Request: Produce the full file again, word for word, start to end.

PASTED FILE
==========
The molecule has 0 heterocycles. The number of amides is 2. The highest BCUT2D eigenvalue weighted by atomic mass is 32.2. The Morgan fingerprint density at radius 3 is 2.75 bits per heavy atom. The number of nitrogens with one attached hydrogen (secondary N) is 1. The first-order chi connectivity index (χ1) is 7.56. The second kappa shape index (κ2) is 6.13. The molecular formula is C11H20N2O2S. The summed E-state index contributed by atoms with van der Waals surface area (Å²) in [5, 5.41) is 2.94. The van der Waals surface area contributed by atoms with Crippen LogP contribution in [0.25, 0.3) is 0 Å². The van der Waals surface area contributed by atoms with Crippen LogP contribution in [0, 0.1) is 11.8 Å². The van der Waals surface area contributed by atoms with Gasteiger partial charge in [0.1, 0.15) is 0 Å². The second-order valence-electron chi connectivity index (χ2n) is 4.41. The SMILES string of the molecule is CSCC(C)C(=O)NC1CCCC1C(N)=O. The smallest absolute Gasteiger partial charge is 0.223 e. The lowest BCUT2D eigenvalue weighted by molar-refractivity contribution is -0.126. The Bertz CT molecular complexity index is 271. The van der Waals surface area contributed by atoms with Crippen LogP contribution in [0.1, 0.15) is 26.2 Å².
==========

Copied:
The molecule has 0 heterocycles. The number of amides is 2. The highest BCUT2D eigenvalue weighted by atomic mass is 32.2. The Morgan fingerprint density at radius 3 is 2.75 bits per heavy atom. The number of nitrogens with one attached hydrogen (secondary N) is 1. The first-order chi connectivity index (χ1) is 7.56. The second kappa shape index (κ2) is 6.13. The molecular formula is C11H20N2O2S. The summed E-state index contributed by atoms with van der Waals surface area (Å²) in [5, 5.41) is 2.94. The van der Waals surface area contributed by atoms with Crippen LogP contribution in [0.25, 0.3) is 0 Å². The van der Waals surface area contributed by atoms with Crippen LogP contribution in [0, 0.1) is 11.8 Å². The van der Waals surface area contributed by atoms with Gasteiger partial charge in [0.1, 0.15) is 0 Å². The second-order valence-electron chi connectivity index (χ2n) is 4.41. The SMILES string of the molecule is CSCC(C)C(=O)NC1CCCC1C(N)=O. The smallest absolute Gasteiger partial charge is 0.223 e. The lowest BCUT2D eigenvalue weighted by molar-refractivity contribution is -0.126. The Bertz CT molecular complexity index is 271. The van der Waals surface area contributed by atoms with Crippen LogP contribution in [0.1, 0.15) is 26.2 Å².